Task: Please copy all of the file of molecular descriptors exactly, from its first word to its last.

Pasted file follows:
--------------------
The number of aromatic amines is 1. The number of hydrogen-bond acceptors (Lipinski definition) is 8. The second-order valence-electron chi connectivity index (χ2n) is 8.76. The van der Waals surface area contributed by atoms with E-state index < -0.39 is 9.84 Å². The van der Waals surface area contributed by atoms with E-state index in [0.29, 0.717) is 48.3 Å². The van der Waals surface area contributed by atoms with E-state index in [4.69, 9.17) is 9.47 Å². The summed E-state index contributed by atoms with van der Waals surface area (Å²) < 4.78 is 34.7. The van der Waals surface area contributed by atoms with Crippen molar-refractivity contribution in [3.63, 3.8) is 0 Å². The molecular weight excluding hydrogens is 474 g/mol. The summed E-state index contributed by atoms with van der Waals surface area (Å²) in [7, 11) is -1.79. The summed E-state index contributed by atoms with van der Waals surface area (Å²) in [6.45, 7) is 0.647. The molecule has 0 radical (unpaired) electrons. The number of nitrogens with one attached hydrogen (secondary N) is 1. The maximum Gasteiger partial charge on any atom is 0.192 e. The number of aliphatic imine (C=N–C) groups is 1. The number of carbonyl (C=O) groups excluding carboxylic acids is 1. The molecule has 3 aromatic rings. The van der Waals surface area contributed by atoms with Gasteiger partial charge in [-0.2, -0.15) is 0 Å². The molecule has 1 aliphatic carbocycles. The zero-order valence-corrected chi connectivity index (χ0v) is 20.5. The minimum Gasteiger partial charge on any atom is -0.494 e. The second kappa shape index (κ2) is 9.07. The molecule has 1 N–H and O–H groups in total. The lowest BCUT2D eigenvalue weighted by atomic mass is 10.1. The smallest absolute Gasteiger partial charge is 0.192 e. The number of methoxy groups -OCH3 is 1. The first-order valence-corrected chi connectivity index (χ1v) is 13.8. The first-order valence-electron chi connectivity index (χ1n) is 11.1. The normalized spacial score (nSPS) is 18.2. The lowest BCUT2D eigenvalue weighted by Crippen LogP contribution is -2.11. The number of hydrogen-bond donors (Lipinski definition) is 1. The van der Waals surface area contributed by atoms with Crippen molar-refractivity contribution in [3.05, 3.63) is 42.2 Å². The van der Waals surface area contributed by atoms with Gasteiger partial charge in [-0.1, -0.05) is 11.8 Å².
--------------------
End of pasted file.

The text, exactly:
The number of aromatic amines is 1. The number of hydrogen-bond acceptors (Lipinski definition) is 8. The second-order valence-electron chi connectivity index (χ2n) is 8.76. The van der Waals surface area contributed by atoms with E-state index < -0.39 is 9.84 Å². The van der Waals surface area contributed by atoms with E-state index in [0.29, 0.717) is 48.3 Å². The van der Waals surface area contributed by atoms with E-state index in [4.69, 9.17) is 9.47 Å². The summed E-state index contributed by atoms with van der Waals surface area (Å²) < 4.78 is 34.7. The van der Waals surface area contributed by atoms with Crippen molar-refractivity contribution in [3.63, 3.8) is 0 Å². The molecular weight excluding hydrogens is 474 g/mol. The summed E-state index contributed by atoms with van der Waals surface area (Å²) in [7, 11) is -1.79. The summed E-state index contributed by atoms with van der Waals surface area (Å²) in [6.45, 7) is 0.647. The molecule has 0 radical (unpaired) electrons. The number of nitrogens with one attached hydrogen (secondary N) is 1. The maximum Gasteiger partial charge on any atom is 0.192 e. The number of aliphatic imine (C=N–C) groups is 1. The number of carbonyl (C=O) groups excluding carboxylic acids is 1. The molecule has 3 aromatic rings. The van der Waals surface area contributed by atoms with Gasteiger partial charge in [-0.2, -0.15) is 0 Å². The molecule has 1 aliphatic carbocycles. The zero-order valence-corrected chi connectivity index (χ0v) is 20.5. The minimum Gasteiger partial charge on any atom is -0.494 e. The second kappa shape index (κ2) is 9.07. The molecule has 1 N–H and O–H groups in total. The lowest BCUT2D eigenvalue weighted by atomic mass is 10.1. The smallest absolute Gasteiger partial charge is 0.192 e. The number of methoxy groups -OCH3 is 1. The first-order valence-corrected chi connectivity index (χ1v) is 13.8. The first-order valence-electron chi connectivity index (χ1n) is 11.1. The normalized spacial score (nSPS) is 18.2. The lowest BCUT2D eigenvalue weighted by Crippen LogP contribution is -2.11. The number of hydrogen-bond donors (Lipinski definition) is 1. The van der Waals surface area contributed by atoms with Crippen molar-refractivity contribution in [3.05, 3.63) is 42.2 Å². The van der Waals surface area contributed by atoms with Gasteiger partial charge in [-0.1, -0.05) is 11.8 Å².